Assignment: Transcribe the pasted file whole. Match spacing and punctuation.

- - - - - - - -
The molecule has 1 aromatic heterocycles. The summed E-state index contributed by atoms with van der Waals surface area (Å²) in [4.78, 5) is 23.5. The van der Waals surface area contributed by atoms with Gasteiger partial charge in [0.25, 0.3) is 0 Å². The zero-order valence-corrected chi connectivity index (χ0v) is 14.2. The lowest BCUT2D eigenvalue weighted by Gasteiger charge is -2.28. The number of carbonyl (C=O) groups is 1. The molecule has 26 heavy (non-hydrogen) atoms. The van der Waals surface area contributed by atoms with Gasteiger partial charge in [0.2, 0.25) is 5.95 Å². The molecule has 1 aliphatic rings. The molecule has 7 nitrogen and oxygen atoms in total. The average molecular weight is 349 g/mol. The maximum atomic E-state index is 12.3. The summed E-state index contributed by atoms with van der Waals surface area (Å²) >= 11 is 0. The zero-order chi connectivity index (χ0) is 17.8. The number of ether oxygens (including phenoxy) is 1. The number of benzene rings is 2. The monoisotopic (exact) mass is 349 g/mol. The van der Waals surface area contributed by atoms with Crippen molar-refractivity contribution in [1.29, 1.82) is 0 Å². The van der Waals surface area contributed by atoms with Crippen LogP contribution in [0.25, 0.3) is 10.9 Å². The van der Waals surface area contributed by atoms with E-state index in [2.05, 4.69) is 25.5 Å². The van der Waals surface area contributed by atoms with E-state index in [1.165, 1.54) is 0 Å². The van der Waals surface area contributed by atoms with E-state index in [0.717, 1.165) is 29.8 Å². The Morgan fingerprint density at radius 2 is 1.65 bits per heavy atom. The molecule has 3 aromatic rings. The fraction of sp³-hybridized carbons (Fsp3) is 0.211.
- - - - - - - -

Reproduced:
The molecule has 1 aromatic heterocycles. The summed E-state index contributed by atoms with van der Waals surface area (Å²) in [4.78, 5) is 23.5. The van der Waals surface area contributed by atoms with Gasteiger partial charge in [0.25, 0.3) is 0 Å². The zero-order valence-corrected chi connectivity index (χ0v) is 14.2. The lowest BCUT2D eigenvalue weighted by Gasteiger charge is -2.28. The number of carbonyl (C=O) groups is 1. The molecule has 26 heavy (non-hydrogen) atoms. The van der Waals surface area contributed by atoms with Gasteiger partial charge in [0.2, 0.25) is 5.95 Å². The molecule has 1 aliphatic rings. The molecule has 7 nitrogen and oxygen atoms in total. The average molecular weight is 349 g/mol. The maximum atomic E-state index is 12.3. The summed E-state index contributed by atoms with van der Waals surface area (Å²) >= 11 is 0. The zero-order chi connectivity index (χ0) is 17.8. The number of ether oxygens (including phenoxy) is 1. The number of benzene rings is 2. The monoisotopic (exact) mass is 349 g/mol. The van der Waals surface area contributed by atoms with Crippen molar-refractivity contribution in [1.29, 1.82) is 0 Å². The van der Waals surface area contributed by atoms with Crippen LogP contribution in [0.25, 0.3) is 10.9 Å². The van der Waals surface area contributed by atoms with E-state index in [2.05, 4.69) is 25.5 Å². The van der Waals surface area contributed by atoms with E-state index in [1.165, 1.54) is 0 Å². The van der Waals surface area contributed by atoms with E-state index in [0.717, 1.165) is 29.8 Å². The Morgan fingerprint density at radius 2 is 1.65 bits per heavy atom. The molecule has 3 aromatic rings. The fraction of sp³-hybridized carbons (Fsp3) is 0.211.